Aluminum   $ 2.1505 kg        |         Cobalt   $ 33.420 kg        |         Copper   $ 8.2940 kg        |         Gallium   $ 222.80 kg        |         Gold   $ 61736.51 kg        |         Indium   $ 284.50 kg        |         Iridium   $ 144678.36 kg        |         Iron Ore   $ 0.1083 kg        |         Lead   $ 2.1718 kg        |         Lithium   $ 29.821 kg        |         Molybdenum   $ 58.750 kg        |         Neodymium   $ 82.608 kg        |         Nickel   $ 20.616 kg        |         Palladium   $ 40303.53 kg        |         Platinum   $ 30972.89 kg        |         Rhodium   $ 131818.06 kg        |         Ruthenium   $ 14950.10 kg        |         Silver   $ 778.87 kg        |         Steel Rebar   $ 0.5063 kg        |         Tellurium   $ 73.354 kg        |         Tin   $ 25.497 kg        |         Uranium   $ 128.42 kg        |         Zinc   $ 2.3825 kg        |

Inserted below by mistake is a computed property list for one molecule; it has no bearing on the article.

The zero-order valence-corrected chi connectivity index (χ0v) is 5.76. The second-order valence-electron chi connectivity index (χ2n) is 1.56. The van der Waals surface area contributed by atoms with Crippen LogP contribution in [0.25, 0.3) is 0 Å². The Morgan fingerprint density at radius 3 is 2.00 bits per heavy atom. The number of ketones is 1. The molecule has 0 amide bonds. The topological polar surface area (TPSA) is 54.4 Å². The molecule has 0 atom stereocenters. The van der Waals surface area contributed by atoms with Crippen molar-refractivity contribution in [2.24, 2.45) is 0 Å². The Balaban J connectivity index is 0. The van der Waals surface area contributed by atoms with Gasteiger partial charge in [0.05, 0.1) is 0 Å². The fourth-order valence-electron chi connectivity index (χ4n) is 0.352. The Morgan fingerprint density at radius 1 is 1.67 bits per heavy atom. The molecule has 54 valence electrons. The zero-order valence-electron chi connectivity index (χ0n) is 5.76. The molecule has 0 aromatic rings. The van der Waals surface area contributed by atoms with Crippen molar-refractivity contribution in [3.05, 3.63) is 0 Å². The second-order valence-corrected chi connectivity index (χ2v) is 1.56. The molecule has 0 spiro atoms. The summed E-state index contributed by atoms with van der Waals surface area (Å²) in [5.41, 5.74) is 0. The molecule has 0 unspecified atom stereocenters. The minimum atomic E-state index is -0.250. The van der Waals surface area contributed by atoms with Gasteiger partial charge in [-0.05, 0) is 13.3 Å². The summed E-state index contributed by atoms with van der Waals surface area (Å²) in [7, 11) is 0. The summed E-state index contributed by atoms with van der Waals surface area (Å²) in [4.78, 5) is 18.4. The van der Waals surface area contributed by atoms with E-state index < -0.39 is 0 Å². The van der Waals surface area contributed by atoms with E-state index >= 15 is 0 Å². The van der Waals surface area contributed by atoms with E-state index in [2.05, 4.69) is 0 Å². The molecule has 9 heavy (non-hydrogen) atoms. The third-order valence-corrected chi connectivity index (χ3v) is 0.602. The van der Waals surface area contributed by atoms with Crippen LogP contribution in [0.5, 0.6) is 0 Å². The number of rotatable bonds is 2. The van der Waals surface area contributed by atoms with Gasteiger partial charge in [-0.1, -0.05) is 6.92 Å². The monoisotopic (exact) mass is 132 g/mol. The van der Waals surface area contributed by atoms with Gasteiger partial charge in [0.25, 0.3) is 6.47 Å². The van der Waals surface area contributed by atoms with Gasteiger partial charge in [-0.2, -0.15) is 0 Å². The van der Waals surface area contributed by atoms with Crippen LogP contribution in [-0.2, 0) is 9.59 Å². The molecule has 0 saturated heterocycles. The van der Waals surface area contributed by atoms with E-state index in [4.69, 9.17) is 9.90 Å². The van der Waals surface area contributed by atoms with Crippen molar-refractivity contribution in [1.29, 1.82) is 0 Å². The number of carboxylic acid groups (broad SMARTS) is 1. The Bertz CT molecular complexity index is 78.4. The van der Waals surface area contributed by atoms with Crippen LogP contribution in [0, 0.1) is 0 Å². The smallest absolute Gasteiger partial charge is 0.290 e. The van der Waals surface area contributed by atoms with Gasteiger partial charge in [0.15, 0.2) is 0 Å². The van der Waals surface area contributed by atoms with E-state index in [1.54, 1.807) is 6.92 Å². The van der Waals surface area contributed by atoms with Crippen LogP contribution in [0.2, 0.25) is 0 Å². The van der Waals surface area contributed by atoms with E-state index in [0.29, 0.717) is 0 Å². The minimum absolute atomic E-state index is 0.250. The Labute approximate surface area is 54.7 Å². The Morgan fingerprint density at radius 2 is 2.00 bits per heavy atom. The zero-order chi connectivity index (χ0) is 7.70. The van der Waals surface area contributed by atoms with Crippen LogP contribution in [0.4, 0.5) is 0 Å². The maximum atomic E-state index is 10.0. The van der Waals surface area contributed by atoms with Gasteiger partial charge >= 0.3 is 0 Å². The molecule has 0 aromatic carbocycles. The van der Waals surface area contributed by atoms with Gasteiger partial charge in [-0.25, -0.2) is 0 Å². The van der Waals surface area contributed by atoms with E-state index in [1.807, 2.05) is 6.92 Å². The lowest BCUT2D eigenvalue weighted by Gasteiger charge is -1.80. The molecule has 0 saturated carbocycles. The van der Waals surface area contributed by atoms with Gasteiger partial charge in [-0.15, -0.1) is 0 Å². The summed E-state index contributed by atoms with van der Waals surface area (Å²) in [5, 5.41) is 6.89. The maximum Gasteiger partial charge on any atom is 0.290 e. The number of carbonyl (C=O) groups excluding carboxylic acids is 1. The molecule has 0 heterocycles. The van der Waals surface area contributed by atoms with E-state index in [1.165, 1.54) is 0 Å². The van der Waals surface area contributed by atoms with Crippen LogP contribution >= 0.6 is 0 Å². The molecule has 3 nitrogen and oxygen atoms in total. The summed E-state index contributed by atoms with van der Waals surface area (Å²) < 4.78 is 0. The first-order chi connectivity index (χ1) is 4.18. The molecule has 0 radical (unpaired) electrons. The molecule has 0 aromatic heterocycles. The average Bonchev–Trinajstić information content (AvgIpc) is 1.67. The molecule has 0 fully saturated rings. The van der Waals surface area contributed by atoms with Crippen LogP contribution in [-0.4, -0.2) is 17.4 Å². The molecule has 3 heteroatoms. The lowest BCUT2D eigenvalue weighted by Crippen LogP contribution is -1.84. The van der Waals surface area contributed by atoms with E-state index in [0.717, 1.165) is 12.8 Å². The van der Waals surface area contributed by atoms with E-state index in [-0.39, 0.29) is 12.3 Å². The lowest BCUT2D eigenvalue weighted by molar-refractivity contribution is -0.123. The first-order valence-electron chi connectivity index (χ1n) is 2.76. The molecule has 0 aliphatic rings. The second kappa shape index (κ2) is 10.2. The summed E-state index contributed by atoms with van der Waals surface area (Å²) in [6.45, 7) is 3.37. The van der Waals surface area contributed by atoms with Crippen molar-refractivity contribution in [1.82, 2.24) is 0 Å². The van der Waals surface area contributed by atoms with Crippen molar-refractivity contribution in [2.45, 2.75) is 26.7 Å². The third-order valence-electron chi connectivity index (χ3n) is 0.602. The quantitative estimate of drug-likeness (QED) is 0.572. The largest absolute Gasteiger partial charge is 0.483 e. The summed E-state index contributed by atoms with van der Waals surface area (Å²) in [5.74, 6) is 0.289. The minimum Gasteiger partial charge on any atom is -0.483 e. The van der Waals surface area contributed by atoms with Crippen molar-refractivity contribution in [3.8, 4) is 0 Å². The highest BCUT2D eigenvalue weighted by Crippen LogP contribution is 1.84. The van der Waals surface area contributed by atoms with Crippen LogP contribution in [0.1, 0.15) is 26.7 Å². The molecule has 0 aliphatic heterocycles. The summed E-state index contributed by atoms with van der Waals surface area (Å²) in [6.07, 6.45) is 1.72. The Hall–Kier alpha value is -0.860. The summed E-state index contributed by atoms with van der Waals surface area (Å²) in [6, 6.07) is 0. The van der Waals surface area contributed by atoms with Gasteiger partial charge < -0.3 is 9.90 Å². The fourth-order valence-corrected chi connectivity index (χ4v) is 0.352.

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The geopolitical race for critical raw materials in the green transition era has emphasized the critical importance of securing raw materials for the green transition, recognizing the challenges it faces in competition with China. However, convincing companies to prioritize geopolitical concerns over market dynamics presents a significant hurdle. While electric vehicles offer a cleaner alternative to fossil fuel vehicles, their production involves a considerable amount of materials. Compared to conventional vehicles, electric cars require a much larger quantity of minerals, such as copper and manganese. The increasing adoption of clean energy technologies, especially electric vehicles, has led to a surge in demand for critical raw materials (CRMs). This heightened demand underscores the need for a stable supply chain to support Europe’s transition to green technologies. The European Union identifies certain materials as “critical raw materials,” crucial for various sectors beyond clean energy, including digitalization and defense. However, dependence on external sources, particularly China, raises concerns about supply chain security. China’s dominance in processing many CRMs, despite not being rich in these resources, poses challenges for the EU. Chinese mining companies have made significant investments overseas, controlling key mining operations in regions like the Democratic Republic of Congo and Indonesia. In response to these challenges, the EU has implemented initiatives such as the European Critical Raw Materials Act (CRMA) and strategic partnerships with producer countries. These efforts aim to secure the EU’s CRM supply while promoting sustainable development in partner nations. The CRMA emphasizes supply chain security but also faces criticism for prioritizing mining projects over sustainability. Achieving a balance between security and sustainability is crucial for ensuring a resilient supply chain. Despite the EU’s emphasis on strategic partnerships and free trade agreements, challenges remain in translating rhetoric into action. Building domestic supply chains for green energy technologies requires significant investment and private sector involvement. However, crashing prices of key minerals like lithium and cobalt have stalled Western investments in new mines. Chinese companies, benefiting from state support, are better positioned to weather market fluctuations. The EU’s approach to competing with China in the CRM sector must address these challenges effectively. Balancing economic interests, sustainability goals, and supply chain security will be essential for the EU to establish resilient CRM supply chains and maintain its competitiveness in the global market.